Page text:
The Deputy Executive Director of the Port Authority of New York and New Jersey did his agency no credit when he appeared at an April 18th Congressional hearing into last summer’s extortionate toll hikes. The hearing was chaired by U.S. Sen. Frank Lautenberg (D-N.J.), who introduced the Commuter Protection Act giving the federal transportation secretary power to roll back excessive toll hikes by agencies that receive federal funds. Deputy Executive Director Bill Baroni’s appearance was clearly an effort to deflect questions, rather than provide answers. The concensus is that he did neither well.
In his opening statement Baroni said that the toll hikes can be blamed on “decades of excessive spending” and a $2.6 billion decline in revenues during the deep recession. But PA officials cannot deny that there would be no need for toll hikes if the agency were not underwriting the WTC reconstruction. That simple cause-and-effect has been lost on officials in both states and both sides of the political divide, but the New York and New Jersey legislatures seemed to be on track to make amends by calling for a joint hearing in March that was scheduled for April 20th on Staten Island.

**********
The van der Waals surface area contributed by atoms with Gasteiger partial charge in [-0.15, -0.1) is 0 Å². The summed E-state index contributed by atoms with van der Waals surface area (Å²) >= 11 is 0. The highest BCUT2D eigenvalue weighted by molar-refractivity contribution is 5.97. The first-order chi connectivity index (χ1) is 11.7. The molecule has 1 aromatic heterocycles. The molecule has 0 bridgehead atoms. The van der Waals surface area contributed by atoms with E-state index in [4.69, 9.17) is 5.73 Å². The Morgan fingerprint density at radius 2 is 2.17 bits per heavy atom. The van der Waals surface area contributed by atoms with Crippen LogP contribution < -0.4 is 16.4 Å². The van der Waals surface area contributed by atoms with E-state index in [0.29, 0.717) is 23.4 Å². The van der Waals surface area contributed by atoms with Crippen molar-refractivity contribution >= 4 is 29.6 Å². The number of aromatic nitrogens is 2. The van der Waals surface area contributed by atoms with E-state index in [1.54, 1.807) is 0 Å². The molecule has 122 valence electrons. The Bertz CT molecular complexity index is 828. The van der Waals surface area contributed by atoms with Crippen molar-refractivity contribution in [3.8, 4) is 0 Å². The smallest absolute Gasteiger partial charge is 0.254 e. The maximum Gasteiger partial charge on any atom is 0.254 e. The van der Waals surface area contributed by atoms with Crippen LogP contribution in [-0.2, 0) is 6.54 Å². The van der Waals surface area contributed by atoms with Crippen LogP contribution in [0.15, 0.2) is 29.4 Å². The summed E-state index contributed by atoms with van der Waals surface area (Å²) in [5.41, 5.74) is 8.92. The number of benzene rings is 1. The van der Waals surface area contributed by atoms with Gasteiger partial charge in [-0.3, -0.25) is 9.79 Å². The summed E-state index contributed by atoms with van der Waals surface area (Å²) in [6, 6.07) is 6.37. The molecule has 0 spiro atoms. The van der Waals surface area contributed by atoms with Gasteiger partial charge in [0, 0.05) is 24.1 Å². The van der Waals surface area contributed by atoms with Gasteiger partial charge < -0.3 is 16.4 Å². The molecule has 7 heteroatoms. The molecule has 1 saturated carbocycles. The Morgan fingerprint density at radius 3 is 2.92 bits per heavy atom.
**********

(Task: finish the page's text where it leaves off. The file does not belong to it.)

Mr. Baroni was also scheduled to testify at that hearing, but an hour after the Lautenberg hearing, the joint legislative hearing was canceled due to a “scheduling conflict.” Two weeks later there has been no new date announced or any explanation of the abrupt way the matter was handled. The idea that something that has been on the calendar for over a month can be peremptorily cancelled 36-hours before the event on such flimsy grounds should have been censured by the media and the two legislatures.
If Senator Charles J. Fuschillo Jr. (R-N.Y.) suddenly discovered an urgent conflict, he should have had the courtesy to tell the public by now what the extraordinary matter was that caused the awkward cancellation and when a new date would be announced. Officials are fond of saying that they are working on “the people’s business” but how many of us can imagine informing an employer at the last minute that a high-profile meeting with a major client would have to wait until some undisclosed time because of a scheduling conflict? How would that go over? We all know the answer to that.